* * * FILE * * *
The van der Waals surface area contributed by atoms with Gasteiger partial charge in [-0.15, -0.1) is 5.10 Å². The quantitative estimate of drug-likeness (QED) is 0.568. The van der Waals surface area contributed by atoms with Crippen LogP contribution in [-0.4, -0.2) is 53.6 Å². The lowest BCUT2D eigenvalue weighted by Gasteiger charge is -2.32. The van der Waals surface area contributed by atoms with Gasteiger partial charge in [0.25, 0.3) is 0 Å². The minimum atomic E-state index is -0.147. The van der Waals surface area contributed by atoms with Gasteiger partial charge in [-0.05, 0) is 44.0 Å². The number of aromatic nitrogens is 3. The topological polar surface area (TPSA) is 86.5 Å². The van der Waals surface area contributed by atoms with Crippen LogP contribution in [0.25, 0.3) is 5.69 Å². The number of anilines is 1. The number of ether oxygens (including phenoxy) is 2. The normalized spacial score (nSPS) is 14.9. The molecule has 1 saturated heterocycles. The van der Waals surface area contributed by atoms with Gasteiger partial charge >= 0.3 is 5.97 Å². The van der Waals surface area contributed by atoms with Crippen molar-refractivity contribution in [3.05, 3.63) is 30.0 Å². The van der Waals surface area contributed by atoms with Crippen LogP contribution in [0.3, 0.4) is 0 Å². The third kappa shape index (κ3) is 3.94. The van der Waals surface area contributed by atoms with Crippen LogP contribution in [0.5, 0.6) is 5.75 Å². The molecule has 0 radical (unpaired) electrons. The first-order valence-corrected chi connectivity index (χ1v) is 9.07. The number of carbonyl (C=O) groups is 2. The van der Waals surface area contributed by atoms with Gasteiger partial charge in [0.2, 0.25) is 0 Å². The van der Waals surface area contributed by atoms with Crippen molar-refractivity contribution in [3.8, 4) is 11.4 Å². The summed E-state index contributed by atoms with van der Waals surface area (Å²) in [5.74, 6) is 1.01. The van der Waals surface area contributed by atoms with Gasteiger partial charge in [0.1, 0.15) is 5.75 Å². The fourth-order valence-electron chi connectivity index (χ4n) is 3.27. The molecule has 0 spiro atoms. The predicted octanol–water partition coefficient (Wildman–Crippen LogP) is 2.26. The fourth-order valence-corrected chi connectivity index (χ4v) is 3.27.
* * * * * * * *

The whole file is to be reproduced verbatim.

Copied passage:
The van der Waals surface area contributed by atoms with Gasteiger partial charge in [-0.15, -0.1) is 5.10 Å². The quantitative estimate of drug-likeness (QED) is 0.568. The van der Waals surface area contributed by atoms with Crippen LogP contribution in [-0.4, -0.2) is 53.6 Å². The lowest BCUT2D eigenvalue weighted by Gasteiger charge is -2.32. The van der Waals surface area contributed by atoms with Gasteiger partial charge in [0.25, 0.3) is 0 Å². The minimum atomic E-state index is -0.147. The van der Waals surface area contributed by atoms with Gasteiger partial charge in [-0.05, 0) is 44.0 Å². The number of aromatic nitrogens is 3. The topological polar surface area (TPSA) is 86.5 Å². The van der Waals surface area contributed by atoms with Crippen LogP contribution in [0.25, 0.3) is 5.69 Å². The number of anilines is 1. The number of ether oxygens (including phenoxy) is 2. The normalized spacial score (nSPS) is 14.9. The molecule has 1 saturated heterocycles. The van der Waals surface area contributed by atoms with Gasteiger partial charge >= 0.3 is 5.97 Å². The van der Waals surface area contributed by atoms with Crippen molar-refractivity contribution in [3.05, 3.63) is 30.0 Å². The van der Waals surface area contributed by atoms with Crippen LogP contribution in [0.3, 0.4) is 0 Å². The third kappa shape index (κ3) is 3.94. The van der Waals surface area contributed by atoms with Crippen LogP contribution in [0.5, 0.6) is 5.75 Å². The molecule has 0 radical (unpaired) electrons. The first-order valence-corrected chi connectivity index (χ1v) is 9.07. The number of carbonyl (C=O) groups is 2. The van der Waals surface area contributed by atoms with Gasteiger partial charge in [0.2, 0.25) is 0 Å². The van der Waals surface area contributed by atoms with Crippen molar-refractivity contribution in [3.8, 4) is 11.4 Å². The summed E-state index contributed by atoms with van der Waals surface area (Å²) in [5.74, 6) is 1.01. The van der Waals surface area contributed by atoms with Gasteiger partial charge in [0.1, 0.15) is 5.75 Å². The fourth-order valence-electron chi connectivity index (χ4n) is 3.27. The molecule has 0 spiro atoms. The predicted octanol–water partition coefficient (Wildman–Crippen LogP) is 2.26. The fourth-order valence-corrected chi connectivity index (χ4v) is 3.27.